Images via Vogue.


Lastly, we have Maggie Hewitt of the Maggie Marilyn brand, who uses bags made from cassava root in her packaging. Like the other designers featured in this article, Hewitt has worked with celebrities such as Kylie Jenner and the Duchess of Sussex. The brand is moving towards biodegradable clothing and already creates fully biodegradable bags. They value transparency and are working towards carbon neutrality. Hewitt also uses organic cotton and organic merino wool.




















Images via Vogue and Vogue Australia.


There are also certain runways specifically for sustainable collections and environmental/fashion awards in different fashion hubs around the world. For example, the Green Carpet Fashion Awards in Milan Fashion Week was established in 2017. Although the luxury fashion world still has a long way to go, the rise of this environmental sector of runway fashion shows that there is potential for change. The next generation of high-end designers has already shown themselves to be much more sustainably conscious than most of their predecessors. Now let’s look at what some high-end brands are up to!


Quick disclaimer: Almost every brand of clothing has supposedly adopted some form of sustainability but a lot of them are probably just greenwashing. While the following brands aren’t the most sustainable they are taking more initiative than the typical luxury label.

I was most impressed by Chanel. They have a whole set of goals, including changing their supply chain, and they recently partnered with the University of Cambridge’s Institute of Sustainability Leadership to accurately devise practical ways to reduce carbon emissions and pollution in “specific business and societal challenges”. They will also sponsor individuals from underrepresented backgrounds so that they can attend the CISL program. Aside from that Chanel has been enthusiastically investing in companies that are working on sustainable alternatives to materials like exotic animal furs and polluting materials.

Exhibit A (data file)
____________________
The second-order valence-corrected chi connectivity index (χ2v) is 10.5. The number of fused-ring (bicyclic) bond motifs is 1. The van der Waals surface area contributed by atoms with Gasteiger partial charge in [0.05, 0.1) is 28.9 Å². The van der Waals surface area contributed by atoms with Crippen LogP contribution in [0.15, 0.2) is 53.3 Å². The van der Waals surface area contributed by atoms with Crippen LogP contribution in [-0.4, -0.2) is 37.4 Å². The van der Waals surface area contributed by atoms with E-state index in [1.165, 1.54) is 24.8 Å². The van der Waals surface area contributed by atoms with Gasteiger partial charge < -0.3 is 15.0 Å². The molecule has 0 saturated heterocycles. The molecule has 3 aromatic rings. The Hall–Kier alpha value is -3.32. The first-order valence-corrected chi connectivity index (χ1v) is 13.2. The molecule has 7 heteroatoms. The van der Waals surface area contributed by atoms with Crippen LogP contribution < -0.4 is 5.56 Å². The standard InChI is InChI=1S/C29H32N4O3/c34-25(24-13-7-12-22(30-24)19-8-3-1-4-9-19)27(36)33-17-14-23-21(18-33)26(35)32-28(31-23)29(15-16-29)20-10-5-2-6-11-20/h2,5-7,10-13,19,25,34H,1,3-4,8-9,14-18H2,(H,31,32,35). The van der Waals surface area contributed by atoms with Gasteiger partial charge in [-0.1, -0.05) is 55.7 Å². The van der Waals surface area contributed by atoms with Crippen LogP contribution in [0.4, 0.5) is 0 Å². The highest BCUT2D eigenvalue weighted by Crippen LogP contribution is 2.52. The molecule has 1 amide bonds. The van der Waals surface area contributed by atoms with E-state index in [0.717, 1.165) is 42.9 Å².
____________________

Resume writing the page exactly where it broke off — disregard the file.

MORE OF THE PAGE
Dolce and Gabbana aren’t even close to that level of investment, but I figured we could include them for the sake of showing what most brands are doing: dedicating shows to the sustainability-related concepts. This is also a great way to advocate for the environment through creativity, but big brands like Yves Saint Laurent and Dolce and Gabbana could definitely be doing more. Dolce and Gabbana created a collection centered around recycling/reusing old designs for their Spring Season 2021 collection, in which they incorporated fabrics from different European cultures to highlight the concept of resourcefulness.


















Images via Vogue.


Versace, Jimmy Choo, and Michael Kors are all owned by Capri Holdings, a global luxury group that is now a part of the United Nations Global Impact, the largest corporate sustainability initiative in the world. The group plans to concentrate on material sourcing, emissions, water usage, and reducing waste.


Gucci also did a collection dedicated to sustainability, but they intend to implement a circular model of production in which materials can be recycled back into the process. Unlike Dolce and Gabbana’s show, Gucci’s Off the Grid collection is all sustainably sourced, recycled, or bio-based. They even change their packaging to FSC-certified recycled cardboard and a recyclable nylon dust bag. This indicates a higher level of commitment to sustainability than brands like Dolce and Gabbana because they put in the work to make everything environmentally friendly as well. So of course, here are some pieces from Off the Grid.




























Images via Gucci Equilibrium.


All in all, these high-end brands and designers are catching on; they just need to be held accountable so that they actually make changes for the better of the planet. Some are definitely being much more proactive than others, and no doubt there are plenty of brands that are resorting to greenwashing but hopefully, they soon realize how necessary sustainability is in an industry as fast-paced and extravagant as high fashion.


Written by writer Talia Chen.